The HBO series about an assassin who finds a new love for acting and attends drama school is one of the network's best comedy offerings, which says a lot compared to what else HBO has made.
With a cast that includes Henry Winkler, Stephen Root, and Sarah Goldberg, Barry has a grip over the audience that even drama series struggle to have. Yes, it's funny and bombastic at times, but it's also deadly serious and lethal—a trait that gives the show a sharp edge.
2. Succession (2018–Present)
Jesse Armstrong's powerhouse HBO TV series about the lives of the billionaire Roy family, who run the multinational corporation Waystar Royco, is already one of modern TV's classic series.
The show follows the complex and backstabbing nature of the Roy family, who all try and put themselves into favorable positions with their elderly father (who happens to be Waystar CEO) after he suffers a stroke.
Despite the initial dramatic feel of the show, it's as funny as any series on TV right now, with a kind of cutting dialogue that sits alongside Better Call Saul as television's best-written series.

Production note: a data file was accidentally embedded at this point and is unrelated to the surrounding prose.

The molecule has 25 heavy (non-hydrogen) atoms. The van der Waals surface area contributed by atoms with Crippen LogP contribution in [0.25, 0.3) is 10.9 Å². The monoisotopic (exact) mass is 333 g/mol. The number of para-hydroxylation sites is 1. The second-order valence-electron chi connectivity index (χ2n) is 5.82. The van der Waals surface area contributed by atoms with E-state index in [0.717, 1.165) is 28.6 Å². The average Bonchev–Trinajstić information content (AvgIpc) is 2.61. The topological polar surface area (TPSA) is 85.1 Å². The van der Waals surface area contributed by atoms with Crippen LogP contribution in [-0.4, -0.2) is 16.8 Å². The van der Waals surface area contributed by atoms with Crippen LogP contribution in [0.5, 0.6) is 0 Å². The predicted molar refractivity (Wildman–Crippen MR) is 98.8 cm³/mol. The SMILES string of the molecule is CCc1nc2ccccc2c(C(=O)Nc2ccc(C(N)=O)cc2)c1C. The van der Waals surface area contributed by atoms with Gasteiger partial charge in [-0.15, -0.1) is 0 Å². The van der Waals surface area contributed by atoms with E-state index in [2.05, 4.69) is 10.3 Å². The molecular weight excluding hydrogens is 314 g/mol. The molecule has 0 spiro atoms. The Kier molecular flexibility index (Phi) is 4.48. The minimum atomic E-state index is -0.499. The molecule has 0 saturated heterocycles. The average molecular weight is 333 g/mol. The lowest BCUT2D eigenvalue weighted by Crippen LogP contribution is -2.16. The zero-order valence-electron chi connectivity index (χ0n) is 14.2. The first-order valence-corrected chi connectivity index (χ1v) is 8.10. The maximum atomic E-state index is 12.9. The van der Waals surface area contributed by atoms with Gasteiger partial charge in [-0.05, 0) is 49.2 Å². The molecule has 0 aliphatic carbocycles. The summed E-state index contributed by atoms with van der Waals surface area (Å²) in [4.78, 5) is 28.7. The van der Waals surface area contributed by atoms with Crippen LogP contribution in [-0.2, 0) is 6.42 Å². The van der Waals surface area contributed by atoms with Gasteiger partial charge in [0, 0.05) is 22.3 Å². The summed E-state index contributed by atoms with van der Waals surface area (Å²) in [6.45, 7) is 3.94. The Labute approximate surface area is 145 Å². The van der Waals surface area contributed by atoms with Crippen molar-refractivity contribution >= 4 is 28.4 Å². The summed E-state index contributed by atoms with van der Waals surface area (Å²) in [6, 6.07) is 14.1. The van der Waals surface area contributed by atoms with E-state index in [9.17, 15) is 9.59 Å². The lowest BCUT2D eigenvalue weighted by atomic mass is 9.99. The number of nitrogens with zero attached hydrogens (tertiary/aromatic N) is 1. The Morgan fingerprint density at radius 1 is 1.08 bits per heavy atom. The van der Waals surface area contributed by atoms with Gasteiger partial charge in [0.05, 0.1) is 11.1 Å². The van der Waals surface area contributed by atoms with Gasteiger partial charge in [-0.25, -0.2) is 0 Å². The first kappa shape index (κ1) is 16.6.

The heavyweight talent both behind and in front of the camera is immense: Brian Cox, Sarah Snook, Kieran Culkin, Alan Ruck, and Jeremy Strong portray the father and his children; The Thick of It alumnus Jesse Armstrong is backed by Adam McKay, Will Ferrell, and Tony Roche.
1. Curb Your Enthusiasm (2000–Present)
HBO's best comedy TV show is also one of the longest-running series in modern TV history. Curb Your Enthusiasm is the tale of a fictionalized version of Seinfeld co-creator Larry David.
Because of his prior work on Seinfeld, Larry David is one of the most iconic writers in comedy history. Here, he stars as a semi-retired iteration of himself that can't keep his mouth shut and feels the need to always point out everybody's problems.
The series has been on the air since 2000, when David first appeared after making an initial one-off feature-length special. However, as the years have progressed, he's found a way to keep the show acclaimed while dealing with new issues from the modern era.